At the end of January I went and spent a week with a dear friend of mine in Devon. The trip had been planned for months, since well before Christmas. It just so happened that 2 weeks before I went, the stars aligned and the Keira messaged me to say they would be opening a florist. The day of my arrival would be the day before they opened.
I will try not to dwell too much on the journey, but I will say this: Great Western Railways, you do good work. After an unexpected diversion through Paddington I was on a GWR train, in extremely comfortable surroundings, speeding down to Tiverton Parkway.
I have always enjoyed travelling by train. It’s steady and you meet all kinds of people. I also love the steady rhythm of the tracks, and the gradual changes to the scenery as you travel down. The journey across the countryside to Devon is particularly lovely because if you sit on the right side of the train you see all manner of riverboats.
If you’re watching closely you may also see some raptors, although I couldn’t tell what kind they might be as we were travelling at some speed.
When I arrived in Tiverton. I was greeted by my friend in a four by four. I am used to seeing four by fours in Hove, usually driven by mums on the school run, but in Devon they are truly prolific. Another difference is that they are all covered in mud. As Keira drove me to their farm cottage I could see why. The weather was changeable, from rain to drizzle, throughout the week. The road that lead up to their house? Generous to call it a road. It was more like the start of a horror film, where the friends hoping for a getaway end up stranded in the company of a serial killer. Keira informed me that they could easily be snowed in an extra week than the surrounding area, simply because they were that much more rural.
Once we had unloaded the car we headed back to the shop to finishing helping with the set up. It was impressive the amount thy had managed to accomplish in a week, but we were still another 9 hours of hard work away from being finished.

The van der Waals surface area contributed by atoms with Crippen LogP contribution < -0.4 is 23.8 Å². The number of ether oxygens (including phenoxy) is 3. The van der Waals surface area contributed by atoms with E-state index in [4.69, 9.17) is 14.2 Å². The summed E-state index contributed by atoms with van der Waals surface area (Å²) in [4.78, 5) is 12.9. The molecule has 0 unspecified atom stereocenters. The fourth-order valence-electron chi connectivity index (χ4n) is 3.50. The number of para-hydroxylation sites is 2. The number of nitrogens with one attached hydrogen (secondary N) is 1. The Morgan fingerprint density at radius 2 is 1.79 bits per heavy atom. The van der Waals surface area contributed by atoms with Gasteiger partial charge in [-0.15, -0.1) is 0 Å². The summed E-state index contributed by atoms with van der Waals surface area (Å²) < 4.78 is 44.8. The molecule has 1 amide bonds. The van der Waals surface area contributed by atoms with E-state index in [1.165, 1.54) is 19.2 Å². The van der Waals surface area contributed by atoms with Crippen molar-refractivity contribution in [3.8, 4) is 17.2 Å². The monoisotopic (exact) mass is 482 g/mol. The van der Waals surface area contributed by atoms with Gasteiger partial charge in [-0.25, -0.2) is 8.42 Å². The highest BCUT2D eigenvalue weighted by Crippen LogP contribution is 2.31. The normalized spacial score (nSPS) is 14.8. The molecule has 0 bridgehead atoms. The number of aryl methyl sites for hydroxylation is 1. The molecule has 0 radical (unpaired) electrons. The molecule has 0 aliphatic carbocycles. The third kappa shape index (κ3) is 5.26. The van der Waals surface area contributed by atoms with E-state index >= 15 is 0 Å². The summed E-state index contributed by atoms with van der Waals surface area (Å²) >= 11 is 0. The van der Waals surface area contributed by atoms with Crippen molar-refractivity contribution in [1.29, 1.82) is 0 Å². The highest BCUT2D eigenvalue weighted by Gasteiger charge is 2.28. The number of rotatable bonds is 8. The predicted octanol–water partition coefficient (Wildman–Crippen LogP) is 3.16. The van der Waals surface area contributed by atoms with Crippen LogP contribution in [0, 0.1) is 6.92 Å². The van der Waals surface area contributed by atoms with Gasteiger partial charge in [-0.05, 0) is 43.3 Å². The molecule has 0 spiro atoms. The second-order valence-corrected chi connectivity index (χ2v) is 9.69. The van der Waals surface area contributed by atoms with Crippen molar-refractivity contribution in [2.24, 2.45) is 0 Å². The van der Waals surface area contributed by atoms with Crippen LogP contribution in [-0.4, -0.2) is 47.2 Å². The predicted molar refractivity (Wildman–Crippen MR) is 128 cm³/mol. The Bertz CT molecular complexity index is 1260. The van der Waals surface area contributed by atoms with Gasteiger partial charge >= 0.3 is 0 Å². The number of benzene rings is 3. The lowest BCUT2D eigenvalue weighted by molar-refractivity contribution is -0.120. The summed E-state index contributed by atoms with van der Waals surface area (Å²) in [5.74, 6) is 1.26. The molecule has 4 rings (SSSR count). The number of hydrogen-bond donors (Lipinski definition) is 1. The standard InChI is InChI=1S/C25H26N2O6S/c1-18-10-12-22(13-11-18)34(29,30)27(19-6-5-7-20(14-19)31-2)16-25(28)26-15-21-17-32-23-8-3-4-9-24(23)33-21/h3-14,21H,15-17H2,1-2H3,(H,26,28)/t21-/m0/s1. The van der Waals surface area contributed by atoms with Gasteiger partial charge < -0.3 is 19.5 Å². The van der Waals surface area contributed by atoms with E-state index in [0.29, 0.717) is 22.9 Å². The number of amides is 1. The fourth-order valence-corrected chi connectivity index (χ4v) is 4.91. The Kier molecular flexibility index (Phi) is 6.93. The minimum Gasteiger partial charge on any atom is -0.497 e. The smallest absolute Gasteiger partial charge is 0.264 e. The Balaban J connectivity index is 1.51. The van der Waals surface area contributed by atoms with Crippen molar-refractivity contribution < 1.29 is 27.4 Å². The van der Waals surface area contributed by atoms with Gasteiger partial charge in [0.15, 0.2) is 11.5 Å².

Originally we had planned to be finished around 7, but there were a lot of flowers which needed conditioning, and a window display to set up. I learnt which flowers did need cutting and placing in water, which needed wiring, and the correct dosage for plant feed. At midnight we called it a day. Our minds having long since turned into pumpkins. A couple of glasses wine and 5 hours of sleep and we were up again and back in the shop for opening day.
The rest of the week passed in more of a blur. Initially I had been swept up in the romance of playing shop for a week, but by Tuesday, the enormity of what my two friends are attempting hit me. It’s hard work running your own business and even though they both have good heads on their shoulders, they are taking a big risk.
On Tuesday I put my foot down. As of 5:00 when we left the shop, there would be no shop talk. Instead I would cook food and we would all have an evening of relaxation and much needed rest.
When I said good bye to them at the end of the week, I had mixed emotions about what I was leaving behind. I had genuinely enjoyed working in the flower shop for a week, engaging and talking with the people who came through the door, getting a brief glimpse of peoples lives. Flowers may be considered by many to be a luxury item, but they accompany us all through significant events. Birth, death, weddings, sickness and celebration. As humans we weave the beauty of flowers into our lives so naturally. Knowing now the effort that goes into de-thorning each rose, to wiring each germini, only made me appreciate their beauty even more.
I really enjoyed the community spirit that inhabits the small market town of South Molton. Throughout the week many people came in to welcome Keira and Alex to the town. Once introduced, people smiled and waved as you walked passed them in the street. People shared parts of themselves easily and openly. Instead of feeling claustrophobic, it was warm and friendly. It made me want to join in and help the community of South Molton. For all the hard work we were putting in, I felt part of me relax and unfurl with the honest heart of the town.
There was also part of me that really wanted to stay in that shop and help my friends with what the road ahead. I am writing this the day after I return to Hove, but by the time you read this Valentines day will have just passed. As you can imagine this will be their busiest day of the year, and fingers crossed will set them up for the following months. So it was with a jumbled heart I bid my good friends goodbye.
What I noticed on the journey, more so on the way back, was that as the train transitioned from rural countryside to urban environment, the noise level increased on the train. Not just because there were more people. One man sat on his phone behind me talking the whole way from Southampton Central to Hove (and probably beyond). Noise leaked from headphones and chatter started in the background. Despite how busy it had been setting up the shop, it had been quiet, peaceful in a way that is rare to find in the city.
What I did find back home however was this beautiful little boy.